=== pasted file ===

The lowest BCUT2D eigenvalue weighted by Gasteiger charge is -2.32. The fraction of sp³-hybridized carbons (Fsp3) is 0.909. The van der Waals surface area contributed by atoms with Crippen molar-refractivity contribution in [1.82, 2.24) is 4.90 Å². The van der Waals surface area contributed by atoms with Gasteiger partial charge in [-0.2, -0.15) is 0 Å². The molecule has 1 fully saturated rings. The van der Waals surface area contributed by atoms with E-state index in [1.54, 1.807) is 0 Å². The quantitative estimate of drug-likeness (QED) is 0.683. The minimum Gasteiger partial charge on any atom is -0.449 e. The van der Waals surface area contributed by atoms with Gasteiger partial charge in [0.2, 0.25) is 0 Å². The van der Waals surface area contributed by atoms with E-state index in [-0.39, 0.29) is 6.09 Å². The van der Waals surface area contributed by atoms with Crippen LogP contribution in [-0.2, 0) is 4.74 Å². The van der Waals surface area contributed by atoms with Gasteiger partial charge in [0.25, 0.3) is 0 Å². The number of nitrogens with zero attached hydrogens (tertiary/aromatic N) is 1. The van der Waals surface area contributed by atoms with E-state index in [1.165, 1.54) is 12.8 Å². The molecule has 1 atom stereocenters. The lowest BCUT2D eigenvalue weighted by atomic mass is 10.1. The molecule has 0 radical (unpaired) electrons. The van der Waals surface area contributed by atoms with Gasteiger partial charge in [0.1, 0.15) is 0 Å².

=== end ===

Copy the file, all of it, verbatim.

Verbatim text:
The lowest BCUT2D eigenvalue weighted by Gasteiger charge is -2.32. The fraction of sp³-hybridized carbons (Fsp3) is 0.909. The van der Waals surface area contributed by atoms with Crippen molar-refractivity contribution in [1.82, 2.24) is 4.90 Å². The van der Waals surface area contributed by atoms with Gasteiger partial charge in [-0.2, -0.15) is 0 Å². The molecule has 1 fully saturated rings. The van der Waals surface area contributed by atoms with E-state index in [1.54, 1.807) is 0 Å². The quantitative estimate of drug-likeness (QED) is 0.683. The minimum Gasteiger partial charge on any atom is -0.449 e. The van der Waals surface area contributed by atoms with Gasteiger partial charge in [0.2, 0.25) is 0 Å². The van der Waals surface area contributed by atoms with E-state index in [-0.39, 0.29) is 6.09 Å². The van der Waals surface area contributed by atoms with Crippen LogP contribution in [-0.2, 0) is 4.74 Å². The van der Waals surface area contributed by atoms with Gasteiger partial charge in [0.25, 0.3) is 0 Å². The number of nitrogens with zero attached hydrogens (tertiary/aromatic N) is 1. The van der Waals surface area contributed by atoms with E-state index in [1.165, 1.54) is 12.8 Å². The molecule has 1 atom stereocenters. The lowest BCUT2D eigenvalue weighted by atomic mass is 10.1. The molecule has 0 radical (unpaired) electrons. The van der Waals surface area contributed by atoms with Gasteiger partial charge in [0.1, 0.15) is 0 Å².